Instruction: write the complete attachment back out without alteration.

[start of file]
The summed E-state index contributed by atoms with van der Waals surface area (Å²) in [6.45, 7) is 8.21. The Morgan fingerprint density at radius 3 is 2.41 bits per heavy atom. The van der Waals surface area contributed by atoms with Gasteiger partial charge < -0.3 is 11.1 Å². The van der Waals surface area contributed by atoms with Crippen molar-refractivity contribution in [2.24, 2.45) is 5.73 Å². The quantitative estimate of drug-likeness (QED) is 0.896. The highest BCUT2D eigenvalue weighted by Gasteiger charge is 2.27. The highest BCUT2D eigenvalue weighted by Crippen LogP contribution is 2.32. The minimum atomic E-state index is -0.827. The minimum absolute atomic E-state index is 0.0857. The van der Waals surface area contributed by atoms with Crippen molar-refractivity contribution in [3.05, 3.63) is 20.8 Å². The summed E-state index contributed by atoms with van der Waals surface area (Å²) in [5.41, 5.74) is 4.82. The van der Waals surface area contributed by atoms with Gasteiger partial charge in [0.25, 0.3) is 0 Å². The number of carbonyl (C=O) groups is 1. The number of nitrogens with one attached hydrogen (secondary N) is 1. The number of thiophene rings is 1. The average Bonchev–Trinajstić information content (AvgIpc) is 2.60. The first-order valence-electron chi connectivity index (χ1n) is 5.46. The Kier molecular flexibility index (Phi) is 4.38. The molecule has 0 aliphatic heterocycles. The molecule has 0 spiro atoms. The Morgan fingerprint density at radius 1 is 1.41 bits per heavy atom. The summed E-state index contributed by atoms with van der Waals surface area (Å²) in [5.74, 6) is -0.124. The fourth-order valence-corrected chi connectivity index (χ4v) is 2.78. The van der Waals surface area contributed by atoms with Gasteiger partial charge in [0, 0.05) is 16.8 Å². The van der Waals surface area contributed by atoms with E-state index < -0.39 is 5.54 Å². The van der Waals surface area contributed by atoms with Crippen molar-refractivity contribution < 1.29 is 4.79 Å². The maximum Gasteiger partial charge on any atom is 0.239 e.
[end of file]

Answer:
The summed E-state index contributed by atoms with van der Waals surface area (Å²) in [6.45, 7) is 8.21. The Morgan fingerprint density at radius 3 is 2.41 bits per heavy atom. The van der Waals surface area contributed by atoms with Gasteiger partial charge < -0.3 is 11.1 Å². The van der Waals surface area contributed by atoms with Crippen molar-refractivity contribution in [2.24, 2.45) is 5.73 Å². The quantitative estimate of drug-likeness (QED) is 0.896. The highest BCUT2D eigenvalue weighted by Gasteiger charge is 2.27. The highest BCUT2D eigenvalue weighted by Crippen LogP contribution is 2.32. The minimum atomic E-state index is -0.827. The minimum absolute atomic E-state index is 0.0857. The van der Waals surface area contributed by atoms with Crippen molar-refractivity contribution in [3.05, 3.63) is 20.8 Å². The summed E-state index contributed by atoms with van der Waals surface area (Å²) in [5.41, 5.74) is 4.82. The van der Waals surface area contributed by atoms with Gasteiger partial charge in [0.25, 0.3) is 0 Å². The number of carbonyl (C=O) groups is 1. The number of nitrogens with one attached hydrogen (secondary N) is 1. The number of thiophene rings is 1. The average Bonchev–Trinajstić information content (AvgIpc) is 2.60. The first-order valence-electron chi connectivity index (χ1n) is 5.46. The Kier molecular flexibility index (Phi) is 4.38. The molecule has 0 aliphatic heterocycles. The molecule has 0 spiro atoms. The Morgan fingerprint density at radius 1 is 1.41 bits per heavy atom. The summed E-state index contributed by atoms with van der Waals surface area (Å²) in [5.74, 6) is -0.124. The fourth-order valence-corrected chi connectivity index (χ4v) is 2.78. The van der Waals surface area contributed by atoms with Gasteiger partial charge in [0, 0.05) is 16.8 Å². The van der Waals surface area contributed by atoms with E-state index < -0.39 is 5.54 Å². The van der Waals surface area contributed by atoms with Crippen molar-refractivity contribution < 1.29 is 4.79 Å². The maximum Gasteiger partial charge on any atom is 0.239 e.